Malaysia's incoming Prime Minister Muhyiddin Yassin waves outside his home in Kuala Lumpur before his swearing-in as the country's new leader. Photo: AFP/Nazri Rapaai/Malaysia's Dept of Information

When unbridled corruption drove Malaysians to vote for political reform in May 2018, it ruptured the 61-year reign of the Barisan Nasional (BN) party in government.

Under the Pakatan Harapan (PH) coalition, many high profile corruption cases were investigated, leading to charges being filed in court.

There was no arbitrary intervention on the part of the new government and even open protests were allowed without any new draconian laws being enacted. These significantly marked a positive shift in Malaysia’s political reform.

But beneath the reform, big-money lobbying, the shadow-trading of political favors and the deliberate impediments created by some Parti Keadilan Rakyat (PKR) members within the PH coalition were disrupting the best efforts of the PH led government.

Their previous Prime Minister Mahathir Mohamad knew that when the PH was voted into power, Malaysians had expected them to clean up their public administration and government-linked corporations and set new inclusive socio-economic directions going forward.

This meant that the well-being of the country and its people must come before any political partisanship or agenda. When forced into a political dilemma, he knew well that he had to step down and return the mandate back to the people.

Securing a new majority

When politicians from both sides of the divide start taking things into their own hands, things become chaotic.

When the BN-led coalition offered Mahathir”s Parti Pribumi Bersatu Malaysia (Bersatu) the prime minister’s position, it was like a double-edged sword – damned if they accept, damned if they don’t.

Likewise, the PKR did the same, besides offering their unwavering support, which had previously been lacking.

When Mahathir did not respond to either of their proposals and continued exploring other options, they decided to forge forward with their own political agenda by going after Bersatu’s key members.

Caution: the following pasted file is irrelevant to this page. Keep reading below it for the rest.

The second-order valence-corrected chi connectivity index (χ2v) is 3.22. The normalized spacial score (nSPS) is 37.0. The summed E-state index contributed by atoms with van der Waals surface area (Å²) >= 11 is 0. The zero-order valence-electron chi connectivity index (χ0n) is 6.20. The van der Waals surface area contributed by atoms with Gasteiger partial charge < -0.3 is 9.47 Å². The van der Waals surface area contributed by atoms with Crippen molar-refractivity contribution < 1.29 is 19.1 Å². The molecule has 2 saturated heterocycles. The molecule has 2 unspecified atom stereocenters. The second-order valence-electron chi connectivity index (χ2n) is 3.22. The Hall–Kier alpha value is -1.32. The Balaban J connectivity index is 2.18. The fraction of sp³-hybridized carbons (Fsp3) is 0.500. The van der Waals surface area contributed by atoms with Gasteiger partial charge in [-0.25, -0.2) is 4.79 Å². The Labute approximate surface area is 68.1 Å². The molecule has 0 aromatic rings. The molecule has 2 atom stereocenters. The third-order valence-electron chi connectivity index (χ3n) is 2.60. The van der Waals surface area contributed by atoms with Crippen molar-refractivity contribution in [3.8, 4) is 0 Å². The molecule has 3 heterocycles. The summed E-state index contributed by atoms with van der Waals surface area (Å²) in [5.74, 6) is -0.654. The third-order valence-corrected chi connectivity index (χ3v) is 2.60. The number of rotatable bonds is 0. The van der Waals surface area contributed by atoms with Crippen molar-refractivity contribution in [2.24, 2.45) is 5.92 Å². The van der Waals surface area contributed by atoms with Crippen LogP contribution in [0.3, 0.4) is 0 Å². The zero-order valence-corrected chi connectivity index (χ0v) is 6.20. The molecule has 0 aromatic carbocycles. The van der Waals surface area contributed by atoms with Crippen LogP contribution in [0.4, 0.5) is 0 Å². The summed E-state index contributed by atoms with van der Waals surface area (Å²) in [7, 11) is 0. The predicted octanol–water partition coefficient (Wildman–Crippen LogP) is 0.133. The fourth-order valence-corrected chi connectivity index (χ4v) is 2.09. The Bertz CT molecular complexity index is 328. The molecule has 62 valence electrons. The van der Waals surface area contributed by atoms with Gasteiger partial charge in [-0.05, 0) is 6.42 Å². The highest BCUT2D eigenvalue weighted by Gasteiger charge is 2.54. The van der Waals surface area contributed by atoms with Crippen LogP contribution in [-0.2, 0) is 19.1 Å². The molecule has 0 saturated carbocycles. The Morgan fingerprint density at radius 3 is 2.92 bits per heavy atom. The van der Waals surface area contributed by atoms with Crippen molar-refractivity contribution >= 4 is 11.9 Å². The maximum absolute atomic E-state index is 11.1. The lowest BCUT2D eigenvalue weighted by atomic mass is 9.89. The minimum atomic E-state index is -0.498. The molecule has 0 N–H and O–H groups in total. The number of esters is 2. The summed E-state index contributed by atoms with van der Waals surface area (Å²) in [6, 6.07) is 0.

While the Perikatan Nasional (PN) ended up triumphing over the PKR-led faction, it was questionable whether they had the majority to form the new government, given the constant politicking at play.

If they did, then Prime Minister Muhyiddin Yassin would have allowed the no-confidence motion filed by Mahathir to proceed and use that same motion to officially legitimize PN as the new government and cement his legitimacy as the new prime minister of Malaysia.

Real progress beneath the chaos

At this juncture, Malaysia is looking like a divided nation as more chaos, protests and politicking are to be expected.

In Johor, the Sultan has also stepped forward and warned that he would dissolve the Johor state legislative assembly if politicking continued unabated.

But in reality, Malaysia is actually progressing quite well with its political reform. The chaos that is surfacing is reflective of just how desperate and fearful the corrupt politicians and their cronies have become of the reform that is sweeping across the country.

This is why it is attracting so much attention outside the country. Many democracies and even Islamic states are searching for new directions to forge their own inclusive political reform.

To many of them, the reform in Malaysia does have the potential to be an inclusive and progressive reform, as envisioned by the One Malaysia mantra, where the people, regardless of race and religion, collectively unite against corruption.

Saving grace

Even if the current PN government can ignore all the challenges and continues to stay in power, the current term of the present government is already at its halfway mark.

As such, not all politicians will want to implicate themselves with dirty politics or be seen as traitors of the people at the next election. This is proving to be the saving grace for Malaysia.

The most probable outcome of the current political stalemate is that more politicians will stay neutral to both PN and PKR in some explicit form. This will force the current government to lose its majority at some point and call for an early election.

This eventuality favors all politicians who have not compromised or trivialized the mandate of the people. If this scenario plays out, that will be the start of the critical second phase of the reform for Malaysia.

Enemies of the people

Beneath all the current political upheaval, it is suspected some foreign entities are at work as well. Once the many high profile corruption cases go to court, there is a real probability that more foreign entities will be exposed.

This is where Malaysia must unleash its investigative journalists and empower them to help uncover these hidden dangers by following the money trail in all major corruption cases and start looking beyond the Chinese, Saudi or the Emiratis.

If Malaysia should end up a divided nation again, then every Malaysian, regardless of their race or religion, will lose.

As such, Malaysians must find a way to agree to disagree and be united by a collective endeavor.

Will the “saving grace” and the “enemies of the people” be the galvanizing factors that finally unite Malaysia beyond politics, race and religion, and drive its political reform forward?

Joseph Nathan has been the principal consultant with several consultancy agencies in Singapore for the past 28 years. For Malaysia, Indonesia and the Middle East, he undertakes consultancy via JN Advisory (M) Sdn Bhd. He is a Singaporean and holds an MBA from Macquarie Graduate School of Management, Australia.

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